Problem? What problem?
Why, the battery will surely last a year, after which you're supposed to buy the Note 21 anyway...
The Galaxy Note20 is Samsung's most ambitious phone in recent memory, with impressive optics and a redeveloped S-Pen experience. But is it easy to repair? The latest teardown from iFixit suggests not, thanks to liberal use of adhesive. To begin the process, the screwdriver bad boys took off the rear case to expose the camera …
My mate Ed just bought a new Motorola cheapo job.
I was going to pour scorn, you know how it is. Then I looked if up and:
-£100 android phone
- Lenovo own this Motorola division now
... So yes I learned a lesson! Do not pour scorn on such phones when you have unserviceable bricks like this Shamslung item as a top seller...!
No Problem. The phone is built for "A" market, not "THE" market. Samsung 20 yada yada buyers don't own glue guns, sticky tape and live in Mummy's spare room. They don't care about repairs or replacements - it's in their job contract. Stop this juvenile whining. Buy the phone that fits your purpose and pocket. Uggh, kids these days...
i hate that hardware makers can keep you from using the thing you bought and paid for as you like.
you can not change the battery, you can not do ANYTHING with it, except buy a new one.
the DCMA is used as well to stop owners from re pairing their own equipment.
Digital Millennium Copyright Act
I held onto my replaceable-battery smartphone models as long as I could, until they literally stopped selling any flagship models with that feature. Now I'm playing the same game with the headphone jack, bought the Note 9 with unlocked carrier for this reason, for roughly $600 shipped, about half the launch price.
Been a while since I owned a Samsung, so maybe things have changed but I didn't realize how locked-down the bootloader is with their enterprise Knox on everything now. I was planning to wipe sammy's ROM off it and replace with vanilla android or a similar flavor, but looks like that's a no-go.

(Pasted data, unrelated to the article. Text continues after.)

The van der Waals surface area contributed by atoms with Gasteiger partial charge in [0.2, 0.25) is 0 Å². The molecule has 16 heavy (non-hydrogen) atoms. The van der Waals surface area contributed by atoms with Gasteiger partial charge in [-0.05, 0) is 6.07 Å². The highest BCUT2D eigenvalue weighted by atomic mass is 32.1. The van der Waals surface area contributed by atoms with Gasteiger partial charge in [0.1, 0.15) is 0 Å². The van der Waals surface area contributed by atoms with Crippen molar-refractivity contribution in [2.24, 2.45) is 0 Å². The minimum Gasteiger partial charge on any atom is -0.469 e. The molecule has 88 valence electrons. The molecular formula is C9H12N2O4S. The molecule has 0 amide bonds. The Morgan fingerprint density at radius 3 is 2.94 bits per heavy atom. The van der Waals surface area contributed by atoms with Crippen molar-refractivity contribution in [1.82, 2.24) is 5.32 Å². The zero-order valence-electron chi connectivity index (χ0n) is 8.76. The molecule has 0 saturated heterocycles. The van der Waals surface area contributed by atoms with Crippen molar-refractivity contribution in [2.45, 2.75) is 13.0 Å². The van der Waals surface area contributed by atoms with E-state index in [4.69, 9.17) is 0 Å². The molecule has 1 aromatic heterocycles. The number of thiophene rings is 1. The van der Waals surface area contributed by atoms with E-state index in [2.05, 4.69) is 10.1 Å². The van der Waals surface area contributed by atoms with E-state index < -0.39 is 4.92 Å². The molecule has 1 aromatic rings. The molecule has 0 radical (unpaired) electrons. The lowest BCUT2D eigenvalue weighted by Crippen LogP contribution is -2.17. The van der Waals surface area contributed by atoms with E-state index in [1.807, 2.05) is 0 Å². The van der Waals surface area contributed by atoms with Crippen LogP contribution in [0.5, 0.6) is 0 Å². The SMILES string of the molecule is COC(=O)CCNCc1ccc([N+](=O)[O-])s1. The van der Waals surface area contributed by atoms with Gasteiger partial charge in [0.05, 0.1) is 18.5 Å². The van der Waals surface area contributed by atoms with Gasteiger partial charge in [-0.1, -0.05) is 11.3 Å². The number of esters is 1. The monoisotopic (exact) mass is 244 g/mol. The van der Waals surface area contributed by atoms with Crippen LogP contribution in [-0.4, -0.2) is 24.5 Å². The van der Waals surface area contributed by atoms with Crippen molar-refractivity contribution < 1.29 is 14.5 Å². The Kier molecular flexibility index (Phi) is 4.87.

A nice feature with the unlocked carrier phones is the FM tuner is also unlocked. Sad to see how many phones had the hardware, but disabled it in firmware, probably in hopes it would drive listeners to buy their internet radio offerings. Such a useful feature that we'll never know how popular it could've been, just like the IR blaster & recorder some early smartphone models had hardware for but usually disabled in some way.
It all started with the big daddy of them all, whose logo reminds me of a part eaten fruit, that Adam and Eve also couldnt fathom the implications of.
The whole world is paying for this extravagance, in more ways than one. Just wondering when will this madness end.
I'm a 'trained engineer' and I think I'd have serious problems with the battery in this unit. (Actually, I'm a bit of klutz so I try to restrict my activities to firmware where at least the damage that I cause is less obvious.)
The person capable of repairing this sort of thing is a bit like an old aquaintance of mine who could do wonders with a rusted out car, some metal and a welding torch. He was no Mechanical Engineer but his skillset was of inestimable value.